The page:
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Well, one example would be if you are CEO of a car manufacturer. Your engineers design two catalytic converters, one that meets all government regulations/requirements, and another that does substantially better, but reduces horsepower and drivability significantly.

If you are environmentally conscious and decide to standardize all your cars on the cleaner catalytic converter, and consumers react poorly and sales suffer, you aren't serving your shareholders. It's not a problem your company can or should solve, you are part of a shared organizations and your ownership doesn't trump your shareholders.

Instead you should take your share of the profits and your massive paycheck and work to get cleaner and more intelligent exhaust standards put into law, so that all new cleaner catalytic converters are as clean as you think they should be. Or find alternative and better ways to reduce emissions.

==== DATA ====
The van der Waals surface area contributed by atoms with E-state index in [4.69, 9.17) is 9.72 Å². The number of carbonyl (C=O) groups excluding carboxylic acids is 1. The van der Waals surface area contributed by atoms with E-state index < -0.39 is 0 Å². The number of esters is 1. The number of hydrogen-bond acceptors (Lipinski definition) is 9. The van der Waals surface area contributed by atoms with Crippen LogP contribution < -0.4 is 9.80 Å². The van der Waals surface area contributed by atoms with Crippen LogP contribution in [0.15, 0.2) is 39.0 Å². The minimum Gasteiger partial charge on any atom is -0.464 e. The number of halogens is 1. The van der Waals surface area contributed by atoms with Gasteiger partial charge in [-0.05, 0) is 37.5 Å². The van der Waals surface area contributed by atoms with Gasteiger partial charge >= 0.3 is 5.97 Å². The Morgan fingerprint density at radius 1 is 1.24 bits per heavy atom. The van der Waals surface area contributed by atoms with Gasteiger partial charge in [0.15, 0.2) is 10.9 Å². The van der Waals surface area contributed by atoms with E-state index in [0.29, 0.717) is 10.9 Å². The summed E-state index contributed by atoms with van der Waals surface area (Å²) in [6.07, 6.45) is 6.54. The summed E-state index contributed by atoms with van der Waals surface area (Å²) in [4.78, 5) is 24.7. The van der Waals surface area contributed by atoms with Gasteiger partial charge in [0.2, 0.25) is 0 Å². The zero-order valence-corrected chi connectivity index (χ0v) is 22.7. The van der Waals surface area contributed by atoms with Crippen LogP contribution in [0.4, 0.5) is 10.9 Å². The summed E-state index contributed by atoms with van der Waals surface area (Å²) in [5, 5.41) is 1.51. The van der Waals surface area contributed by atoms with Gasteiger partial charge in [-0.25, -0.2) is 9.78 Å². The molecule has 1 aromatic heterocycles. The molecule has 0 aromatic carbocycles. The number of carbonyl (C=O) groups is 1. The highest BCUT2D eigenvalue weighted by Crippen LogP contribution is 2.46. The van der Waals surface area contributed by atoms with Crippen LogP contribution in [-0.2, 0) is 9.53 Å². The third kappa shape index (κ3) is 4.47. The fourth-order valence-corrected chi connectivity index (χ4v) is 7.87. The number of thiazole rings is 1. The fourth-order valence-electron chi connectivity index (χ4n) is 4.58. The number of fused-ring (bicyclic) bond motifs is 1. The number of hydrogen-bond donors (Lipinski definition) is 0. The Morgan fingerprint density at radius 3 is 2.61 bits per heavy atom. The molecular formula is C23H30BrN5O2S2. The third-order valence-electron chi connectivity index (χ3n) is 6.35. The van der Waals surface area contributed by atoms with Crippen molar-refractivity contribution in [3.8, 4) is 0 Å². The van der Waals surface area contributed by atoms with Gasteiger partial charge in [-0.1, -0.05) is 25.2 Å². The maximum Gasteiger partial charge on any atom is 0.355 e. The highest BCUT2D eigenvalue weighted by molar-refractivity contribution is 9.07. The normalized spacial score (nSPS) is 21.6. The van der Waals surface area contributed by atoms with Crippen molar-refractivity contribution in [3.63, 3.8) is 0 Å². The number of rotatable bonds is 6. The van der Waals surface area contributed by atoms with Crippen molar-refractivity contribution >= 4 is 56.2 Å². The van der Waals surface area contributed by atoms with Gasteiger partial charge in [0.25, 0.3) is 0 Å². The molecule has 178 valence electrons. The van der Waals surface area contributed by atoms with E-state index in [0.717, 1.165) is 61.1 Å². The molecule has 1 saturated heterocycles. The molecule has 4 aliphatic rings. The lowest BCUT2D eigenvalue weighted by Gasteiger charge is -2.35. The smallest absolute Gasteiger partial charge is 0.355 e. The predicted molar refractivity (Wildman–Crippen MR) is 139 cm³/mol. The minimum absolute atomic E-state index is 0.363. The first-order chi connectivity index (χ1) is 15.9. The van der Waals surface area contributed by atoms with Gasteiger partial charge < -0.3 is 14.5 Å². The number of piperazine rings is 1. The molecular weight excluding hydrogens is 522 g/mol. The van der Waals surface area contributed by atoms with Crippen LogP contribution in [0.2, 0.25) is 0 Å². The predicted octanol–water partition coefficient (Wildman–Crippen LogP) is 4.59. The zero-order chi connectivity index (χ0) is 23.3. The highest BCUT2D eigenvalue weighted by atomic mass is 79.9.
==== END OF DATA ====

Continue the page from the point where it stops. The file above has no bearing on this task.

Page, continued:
But you can't steal profits from your shareholders to fit your own agenda.




But in practice, what we get is VW.

It is "contra-survival" to poison the air. You cannot breath profits.

The world is bubble-shaped, and we are all trapped together sandwiched between hard vacuum and molten rock.

Poisoning in the short-term to make money to make laws to stop poisoning in the long-term is a poor strategy, and I think we as sentient human beings can do better.

"Never let ideological purity interfere with effective action."


VW's approach clearly wasn't business optimal, given it almost bankrupted them.


I'm suggesting that overemphasis on the "profit motive" affected the strategic judgement of the VW corporation as a whole.

Whether your metric for this disaster is cash or clean air I think the proximate cause was profit-seeking to the exclusion of other values.




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